The film tells a story of one state, where, long ago, many workers’ rights originated or found early support, and where, many years later, threats to workers’ rights, wages, and benefits, and to what those workers produce including education in public schools, were aggressively initiated by the state’s right-wing governor, Scott Walker.

Finally, Fake News Done Right

By: Sunday August 3, 2014 1:03 pm

With so many people getting their news from comedians, the distinction between fake news and real news doesn’t seem very useful. There’s news that pushes corporate propaganda with a straight face and endless respect for those in power. And there’s news that cracks jokes and mocks and ridicules those most deserving of scorn.

Guess Who Cheers When Cease-Fires Collapse

By: Saturday August 2, 2014 11:25 am

“The Middle East must lead the world in cease-fires. If cease-fires were the road to peace, the Middle East would easily be the most peaceful place on the planet.”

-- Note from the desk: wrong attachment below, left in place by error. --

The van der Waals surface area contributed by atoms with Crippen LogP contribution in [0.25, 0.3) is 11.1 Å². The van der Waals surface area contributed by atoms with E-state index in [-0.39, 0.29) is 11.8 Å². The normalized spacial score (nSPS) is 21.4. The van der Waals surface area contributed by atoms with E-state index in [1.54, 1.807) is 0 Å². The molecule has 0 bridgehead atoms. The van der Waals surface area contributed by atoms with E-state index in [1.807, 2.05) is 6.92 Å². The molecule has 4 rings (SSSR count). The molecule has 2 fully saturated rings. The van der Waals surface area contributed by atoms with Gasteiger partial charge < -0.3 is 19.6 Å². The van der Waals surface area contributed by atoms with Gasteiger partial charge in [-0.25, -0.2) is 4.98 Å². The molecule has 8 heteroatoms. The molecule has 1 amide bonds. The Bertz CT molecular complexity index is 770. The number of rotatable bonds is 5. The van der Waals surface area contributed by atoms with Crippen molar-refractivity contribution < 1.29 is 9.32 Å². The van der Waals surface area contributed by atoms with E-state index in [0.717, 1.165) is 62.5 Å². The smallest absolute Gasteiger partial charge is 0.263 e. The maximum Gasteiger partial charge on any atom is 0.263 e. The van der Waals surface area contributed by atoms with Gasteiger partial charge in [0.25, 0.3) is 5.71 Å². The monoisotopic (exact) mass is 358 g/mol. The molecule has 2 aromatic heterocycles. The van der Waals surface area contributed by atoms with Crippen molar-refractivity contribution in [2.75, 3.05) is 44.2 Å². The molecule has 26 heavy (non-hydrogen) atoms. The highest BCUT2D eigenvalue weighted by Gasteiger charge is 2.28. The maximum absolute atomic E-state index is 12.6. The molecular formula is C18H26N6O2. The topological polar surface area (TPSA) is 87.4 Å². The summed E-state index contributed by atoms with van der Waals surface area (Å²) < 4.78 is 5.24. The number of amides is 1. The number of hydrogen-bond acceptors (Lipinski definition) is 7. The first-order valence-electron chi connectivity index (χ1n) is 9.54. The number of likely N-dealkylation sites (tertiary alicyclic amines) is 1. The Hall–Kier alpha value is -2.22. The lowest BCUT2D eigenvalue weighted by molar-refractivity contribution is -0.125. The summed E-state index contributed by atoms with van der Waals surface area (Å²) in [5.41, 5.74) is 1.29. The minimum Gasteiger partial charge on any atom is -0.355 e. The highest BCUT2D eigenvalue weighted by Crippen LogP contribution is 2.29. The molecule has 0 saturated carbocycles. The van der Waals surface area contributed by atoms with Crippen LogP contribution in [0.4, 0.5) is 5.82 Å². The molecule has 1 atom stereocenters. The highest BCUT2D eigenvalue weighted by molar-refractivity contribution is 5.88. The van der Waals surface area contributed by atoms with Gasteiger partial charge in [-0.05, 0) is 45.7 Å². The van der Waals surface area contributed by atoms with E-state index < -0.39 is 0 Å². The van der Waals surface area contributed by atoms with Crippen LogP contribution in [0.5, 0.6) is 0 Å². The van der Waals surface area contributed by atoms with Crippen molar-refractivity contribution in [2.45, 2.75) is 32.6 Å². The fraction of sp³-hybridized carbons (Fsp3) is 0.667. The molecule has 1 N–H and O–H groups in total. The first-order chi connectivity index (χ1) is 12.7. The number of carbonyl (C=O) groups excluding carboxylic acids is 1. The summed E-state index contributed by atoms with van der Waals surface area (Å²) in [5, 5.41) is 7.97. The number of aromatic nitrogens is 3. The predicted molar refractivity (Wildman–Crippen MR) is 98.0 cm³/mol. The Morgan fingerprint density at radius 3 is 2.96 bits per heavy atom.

Stop for a moment and appreciate the unfathomable stupidity of that remark. One might as well say the Middle East must lead the world in U.S. weapons imports or the Middle East must lead the world in wars. If these were paths to peace, the Middle East would easily be the most peaceful place on the planet. One might also just as easily say the Middle East must lead the world in the brevity of its cease-fires, with cease-fires elsewhere lasting longer, and with as many broken agreements lying in the sand of the Middle East as anywhere since the last big batch of promises made to Native Americans. One might even just as easily say the Middle East must lead the world in resumptions of fighting, rather than in halts to fighting. But that’s not where Sowell is headed. He’s out to reverse Benjamin Franklin’s notion that there has never been a good war or a bad peace.